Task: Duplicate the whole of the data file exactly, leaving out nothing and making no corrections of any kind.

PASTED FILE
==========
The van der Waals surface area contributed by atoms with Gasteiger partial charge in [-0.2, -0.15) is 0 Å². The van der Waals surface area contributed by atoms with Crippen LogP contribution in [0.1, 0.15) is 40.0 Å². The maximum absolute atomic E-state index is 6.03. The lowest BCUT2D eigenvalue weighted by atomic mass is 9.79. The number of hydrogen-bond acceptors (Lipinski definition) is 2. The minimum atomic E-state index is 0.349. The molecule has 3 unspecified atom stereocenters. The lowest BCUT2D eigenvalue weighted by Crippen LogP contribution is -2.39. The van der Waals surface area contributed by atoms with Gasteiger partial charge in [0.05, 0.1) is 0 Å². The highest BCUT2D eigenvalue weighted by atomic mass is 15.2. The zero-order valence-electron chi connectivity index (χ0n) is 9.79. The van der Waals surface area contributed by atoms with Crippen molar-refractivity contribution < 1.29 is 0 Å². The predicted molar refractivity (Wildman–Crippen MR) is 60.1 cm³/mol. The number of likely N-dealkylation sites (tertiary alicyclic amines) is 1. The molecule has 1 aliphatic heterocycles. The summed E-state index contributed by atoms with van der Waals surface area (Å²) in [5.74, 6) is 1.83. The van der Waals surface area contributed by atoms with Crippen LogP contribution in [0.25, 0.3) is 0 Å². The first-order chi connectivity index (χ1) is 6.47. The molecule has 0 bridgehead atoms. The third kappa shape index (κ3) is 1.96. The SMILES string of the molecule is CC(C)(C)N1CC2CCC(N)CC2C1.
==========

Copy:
The van der Waals surface area contributed by atoms with Gasteiger partial charge in [-0.2, -0.15) is 0 Å². The van der Waals surface area contributed by atoms with Crippen LogP contribution in [0.1, 0.15) is 40.0 Å². The maximum absolute atomic E-state index is 6.03. The lowest BCUT2D eigenvalue weighted by atomic mass is 9.79. The number of hydrogen-bond acceptors (Lipinski definition) is 2. The minimum atomic E-state index is 0.349. The molecule has 3 unspecified atom stereocenters. The lowest BCUT2D eigenvalue weighted by Crippen LogP contribution is -2.39. The van der Waals surface area contributed by atoms with Gasteiger partial charge in [0.05, 0.1) is 0 Å². The highest BCUT2D eigenvalue weighted by atomic mass is 15.2. The zero-order valence-electron chi connectivity index (χ0n) is 9.79. The van der Waals surface area contributed by atoms with Crippen molar-refractivity contribution < 1.29 is 0 Å². The predicted molar refractivity (Wildman–Crippen MR) is 60.1 cm³/mol. The number of likely N-dealkylation sites (tertiary alicyclic amines) is 1. The molecule has 1 aliphatic heterocycles. The summed E-state index contributed by atoms with van der Waals surface area (Å²) in [5.74, 6) is 1.83. The van der Waals surface area contributed by atoms with Crippen LogP contribution in [0.25, 0.3) is 0 Å². The first-order chi connectivity index (χ1) is 6.47. The molecule has 0 bridgehead atoms. The third kappa shape index (κ3) is 1.96. The SMILES string of the molecule is CC(C)(C)N1CC2CCC(N)CC2C1.